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Cole Sulser, Travis Lakins Sr., and César Valdez have unfinished business in 2021

These three new relievers got plenty of opportunities, with varying levels of success, but all figure to be bullpen contributors next season.

MLB: AUG 05 Marlins at Orioles Game 1 Photo by Mark Goldman/Icon Sportswire via Getty Images

Probably nobody in baseball is more unheralded than a middle-innings reliever on a bad team. So it was, most of the time, with Cole Sulser, Travis Lakins Sr., and César Valdez.

This trio pitched to a 2.56 ERA in 61.2 innings. They were workhorses in the bullpen, with 50 appearances between them (only Tanner Scott pitched in more games than Lakins’ 22). They were innings-eaters, the guys Brandon Hyde turned to when Wade LeBlanc’s reserves were spent after four innings or when Asher Wojciechowski allowed one four-bagger too many his second time through the lineup. They led the team, so to speak, in saves with a combined nine.

They took very different paths to the Orioles roster. A twenty-fifth rounder, Sulser kicked around for six years in the minors before the introduction of data resulted in a spike in his strikeout rate and a major league debut at age 30 for the Rays in 2019. Onetime top prospect Lakins, a converted starter, posted a 3.86 ERA and a 17.7% strikeout rate in 16 games for Boston before getting traded to, and quickly waived by, the Cubs. 35-year-old journeyman César Valdez made his major-league debut in 2010, spent 2012-15 in the Mexican League, returned to MLB with Houston in 2016, was back pitching in Mexico in 2018-19, then signed a minor league deal with the Orioles in January, and joined the big-league club on August 29th.

Though they played a similar role for the Orioles in 2020, all three profile differently as pitchers. Sulser is fastball-first, his rising 94-mph heater playing off of a diving changeup. Lakins has a four-pitch mix: a cutter, a four-seam fastball, a looping curveball, and a changeup. Valdez’s best pitch is the “dead fish,” a changeup with 8.5 inches more drop than average according to Statcast, and his fastball tops out at 86 mph.

Although Sulser had the spottiest season of the three, the Orioles have reason to stay interested in him. Enamored with Sulser’s stuff, Hyde handed him the closer’s job in July, but a month later Sulser was 1-4 with a 4.70 ERA, and Hyde found himself forced to use him earlier and earlier. Sulser’s problem—unlike Orioles bullpen arms of 2019—wasn’t the home run (he and Lakins had an 0.8 and 0.7 HR/9 rate between them). It was walks: Sulser averaged a team-worst 6.8 free passes a game. This gave him an unfortunately high 1.50 WHIP and 1.12 SO/W ratio. And yet, if Sulser could cut down on the walks, he’d be tantalizing, as his peripherals suggest. Sulser is in the top 74th percentile in exit velocity, top 84th in hard hit percentage, top 80th in barrel percentage, 79th in fastball spin, and 74th in whiff rate. Sulser’s stuff challenges hitters—if he can locate it.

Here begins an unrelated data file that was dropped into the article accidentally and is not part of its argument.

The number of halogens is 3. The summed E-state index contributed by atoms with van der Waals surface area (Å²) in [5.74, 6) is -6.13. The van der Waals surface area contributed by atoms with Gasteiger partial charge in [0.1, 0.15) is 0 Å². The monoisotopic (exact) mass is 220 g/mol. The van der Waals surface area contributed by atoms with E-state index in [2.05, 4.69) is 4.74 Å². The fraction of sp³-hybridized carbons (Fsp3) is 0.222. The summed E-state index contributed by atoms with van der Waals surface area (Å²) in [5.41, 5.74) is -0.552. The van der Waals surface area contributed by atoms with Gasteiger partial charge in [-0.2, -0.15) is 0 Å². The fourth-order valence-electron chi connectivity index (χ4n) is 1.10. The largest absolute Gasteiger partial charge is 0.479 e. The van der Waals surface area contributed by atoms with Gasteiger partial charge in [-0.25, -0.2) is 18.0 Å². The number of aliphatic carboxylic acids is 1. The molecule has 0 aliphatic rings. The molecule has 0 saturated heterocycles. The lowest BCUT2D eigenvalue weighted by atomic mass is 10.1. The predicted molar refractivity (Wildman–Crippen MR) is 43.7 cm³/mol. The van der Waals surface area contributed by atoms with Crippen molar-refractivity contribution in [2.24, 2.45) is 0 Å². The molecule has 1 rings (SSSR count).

Lakins was the reverse of Sulser in two ways: he got more high-leverage looks as the season went on (though only five of his 22 appearances came in the eighth inning or later), and his results seem to have been better than the actual stuff suggests. For instance, a 2.81 ERA looks a lot more impressive than a 4.01 FIP. An adjusted earned run average of 163 was good, yet his 1.481 WHIP was high. He has a high fastball and curveball spin rate, but was in the bottom 20th percentile for pitchers in exit velocity, barrel rate, and hard-hit rate (meaning he was hit hard). He averaged 8.8 strikeouts per nine innings, but his swing-and-miss rate also hovered in the bottom fifth of MLB pitchers. What to make of this? Small sample size weirdness is my best guess.

Then there is the fascinating Valdez, who made only nine appearances for the Orioles down the stretch, but certainly made the most of them. Hyde certainly seems to have been stretching Valdez out for the closer role: in eight of nine appearances, Valdez pitched through the ninth inning or later, including one-inning stints to close out the game in his last four appearances. Valdez pitched great in his limited time in this role: he had a 1.26 ERA with just seven hits, three walks, and 12 strikeouts in 14.1 innings. His WHIP was 0.698, his ERA+ a ridiculous 368. Opponents batted .143 against him to go with a comical 2.6% barrel rate. Nobody could hit the dead fish. This arrangement seems unlikely to continue in 2021, though, given Valdez’s history: he has a career 6.23 ERA in the majors, and in his last two long MLB stints, 2010 and 2017, opponents hit .337 and .320 off him. The dead fish does seem pretty hittable if hitters were often exposed to it. On the other hand, as Joe Trezza has pointed out, Valdez—quite unusually—switches arm angles constantly, giving hitters lots of looks. This might allow him to compensate for his lack of velocity.

The Orioles made a lot of improvements in 2020, especially on the pitching side, where their club ERA dropped by more than a full run, and especially in the bullpen, which went from the worst in the MLB in 2019 to one of baseball’s 10 best. Yet one goal Brandon Hyde set for his team this season that they absolutely, flat-out failed to meet was carving out consistent roles in the bullpen. On August 1st, after a Cole Sulser save that seemed to augur a permanent closing role, Brandon Hyde felt optimistic. “If guys are getting people out, they are going to pitch in big spots. I am just looking for some consistency,” Hyde said.

It didn’t work out that way, with key pieces like Hunter Harvey and Tanner Scott troubled by injury and inconsistency, and the Sulser/Lakins/Valdez trio too infrequently successful in the ninth to lock down a permanent job. Nevertheless, there was enough good news here that we should see more of them come next spring.